But it's just a sticking-plaster of an announcement, without much basis in reality, when Her Majesty's Revenue and Customs has been absolutely hammered by some of the largest administrative cuts Whitehall has faced (£2bn and counting, since you ask). Struggling staff won't exactly raise a cheer when, having been mugged at the station, they're given a fiver or a tenner back by their assailant's apologist. A spokesman who won't even poke miscreants in the eye by laying out exactly who they are, and what they've been doing. Or even say whether he uses their products.
It's not Mr Alexander himself. He's got only a slim chance of hanging on to his Parliamentary seat at the next General Election anyway - a fact that might help explain his willingness to stand up to his Conservative Coalition 'partners' over issues such as green energy.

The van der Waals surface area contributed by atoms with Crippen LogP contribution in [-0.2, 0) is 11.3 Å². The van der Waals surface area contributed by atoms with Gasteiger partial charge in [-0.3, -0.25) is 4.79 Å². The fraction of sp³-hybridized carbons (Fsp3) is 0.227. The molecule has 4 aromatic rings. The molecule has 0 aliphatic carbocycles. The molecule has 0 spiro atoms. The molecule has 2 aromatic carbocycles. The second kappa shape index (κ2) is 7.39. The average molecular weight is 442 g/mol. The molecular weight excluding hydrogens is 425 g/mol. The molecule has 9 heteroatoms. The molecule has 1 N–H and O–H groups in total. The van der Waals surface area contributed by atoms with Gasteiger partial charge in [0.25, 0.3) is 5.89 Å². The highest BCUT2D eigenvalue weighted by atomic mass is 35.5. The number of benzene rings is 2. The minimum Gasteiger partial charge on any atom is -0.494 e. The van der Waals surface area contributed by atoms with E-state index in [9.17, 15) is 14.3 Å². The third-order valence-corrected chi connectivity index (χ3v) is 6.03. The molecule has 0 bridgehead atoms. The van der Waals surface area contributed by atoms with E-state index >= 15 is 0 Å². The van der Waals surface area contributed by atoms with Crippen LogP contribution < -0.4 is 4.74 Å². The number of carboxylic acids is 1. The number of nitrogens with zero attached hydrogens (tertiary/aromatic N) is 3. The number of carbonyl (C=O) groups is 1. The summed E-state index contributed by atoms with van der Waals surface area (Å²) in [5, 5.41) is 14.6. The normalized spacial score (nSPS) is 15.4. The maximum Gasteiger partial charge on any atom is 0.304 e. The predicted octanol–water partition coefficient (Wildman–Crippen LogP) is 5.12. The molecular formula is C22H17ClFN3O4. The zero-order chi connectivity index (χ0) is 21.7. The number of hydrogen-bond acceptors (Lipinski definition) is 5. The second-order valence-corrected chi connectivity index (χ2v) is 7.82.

It's the principle of the thing - and why American-style 'fact checkers' are springing up all over the place. We can't let 'post-fact' politics take root here, as it has across swathes of the fantastical American right. They called it right when the Prime Minister recently said that his administration was 're-investing' £900m to stop tax evasion. What he really meant, of course, was that No. 10 was intervening inside HMRC to move some increasingly-scarce cash around. It's exactly the same sleight-of-hand that we've seen today, and it's just not acceptable after all the misrepresentations, re-announcements and re-packagings of the Brown era.
The Government is, to be fair, talking about cracking down on notorious tax havens such as Jersey (which has been impotently threatening to sever ties with the UK as a result). And it's got a mixed, rather than absolutely terrible, recent record in the rather cloudy world of international negotiations over tax havens - the only level at which any sort of administrative action will work anyway. So it's not all doom and gloom.
But today's 'announcement'? What a joke.